Empirical Economics

, Volume 48, Issue 1, pp 493–515 | Cite as

Transaction costs and social networks in productivity measurement

  • Geraldine HenningsenEmail author
  • Arne Henningsen
  • Christian H. C. A. Henning


We argue that in the presence of transaction costs, observed productivity measures may in many cases understate the true productivity, as production data seldom distinguish between resources entering the production process and resources of a similar type that are sacrificed for transaction costs. Hence, both the absolute productivity measures and, more importantly, the productivity ranking will be distorted. A major driver of transaction costs is poor access to information and contract enforcement assistance. Social networks often catalyse information exchange as well as generate trust and support. Hence, we use measures of a firm’s access to social networks as a proxy for the transaction costs the firm faces. We develop a microeconomic production model that takes into account transaction costs and networks. Using a data set of 384 Polish farms, we empirically estimate this model and compare different parametric, semiparametric, and nonparametric model specifications. Our results generally support our hypothesis. Especially, large trading networks and dense household networks have a positive influence on a farm’s productivity. Furthermore, our results indicate that transaction costs have a measurable impact on the productivity ranking of the farms.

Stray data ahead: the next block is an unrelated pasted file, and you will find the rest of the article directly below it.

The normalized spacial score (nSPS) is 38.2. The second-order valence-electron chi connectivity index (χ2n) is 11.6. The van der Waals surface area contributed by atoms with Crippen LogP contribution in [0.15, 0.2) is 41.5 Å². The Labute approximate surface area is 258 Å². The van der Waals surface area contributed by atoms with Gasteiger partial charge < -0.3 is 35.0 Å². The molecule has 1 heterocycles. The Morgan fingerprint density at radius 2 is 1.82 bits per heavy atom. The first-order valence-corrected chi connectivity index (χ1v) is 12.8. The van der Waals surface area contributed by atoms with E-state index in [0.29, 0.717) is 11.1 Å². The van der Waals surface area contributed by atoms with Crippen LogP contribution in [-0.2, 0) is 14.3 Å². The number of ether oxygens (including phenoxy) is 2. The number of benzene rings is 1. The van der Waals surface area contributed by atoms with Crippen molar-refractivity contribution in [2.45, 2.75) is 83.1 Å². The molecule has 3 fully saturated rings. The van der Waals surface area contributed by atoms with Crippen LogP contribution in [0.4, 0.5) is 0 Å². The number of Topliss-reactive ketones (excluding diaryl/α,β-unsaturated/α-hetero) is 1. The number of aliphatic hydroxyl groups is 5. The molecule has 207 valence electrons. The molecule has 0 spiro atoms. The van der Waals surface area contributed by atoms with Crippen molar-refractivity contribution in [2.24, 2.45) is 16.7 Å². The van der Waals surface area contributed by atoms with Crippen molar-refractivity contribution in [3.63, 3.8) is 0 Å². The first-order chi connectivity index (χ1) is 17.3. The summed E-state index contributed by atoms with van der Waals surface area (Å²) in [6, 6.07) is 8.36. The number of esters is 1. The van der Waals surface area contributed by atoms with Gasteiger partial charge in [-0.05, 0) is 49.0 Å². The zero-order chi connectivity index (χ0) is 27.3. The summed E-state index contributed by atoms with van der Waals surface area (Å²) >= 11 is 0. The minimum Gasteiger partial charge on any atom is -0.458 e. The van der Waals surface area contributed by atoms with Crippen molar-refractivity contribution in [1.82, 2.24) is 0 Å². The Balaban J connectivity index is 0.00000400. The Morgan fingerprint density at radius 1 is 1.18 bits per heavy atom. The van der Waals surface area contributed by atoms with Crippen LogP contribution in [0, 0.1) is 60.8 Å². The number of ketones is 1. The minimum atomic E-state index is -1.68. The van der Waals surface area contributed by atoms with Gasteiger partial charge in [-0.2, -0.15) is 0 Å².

Information networks Transaction costs Semiparametric estimation Nonparametric estimation Productivity analysis 

JEL Classification

D22 D23 D24 D85 L14 Q12 



The authors are grateful to Jeff Racine, Martin Browning, Subal Kumbhakar, Chris Parmeter, and two anonymous referees for their valuable suggestions regarding the econometric analysis and for improving the paper. Funding was provided by the European Union’s sixth framework programme within the project Advanced-Eval. Arne Henningsen is grateful to the German Research Foundation (Deutsche Forschungsgemeinschaft, DFG) for financially supporting this research.


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Copyright information

© Springer-Verlag Berlin Heidelberg 2014

Authors and Affiliations

  • Geraldine Henningsen
    • 1
    Email author
  • Arne Henningsen
    • 2
  • Christian H. C. A. Henning
    • 3
  1. 1.Department of Management EngineeringTechnical University of DenmarkRoskildeDenmark
  2. 2.Department of Food and Resource EconomicsUniversity of CopenhagenFrederiksberg CDenmark
  3. 3.Institute of Agricultural EconomicsChristian-Albrechts University KielKielGermany

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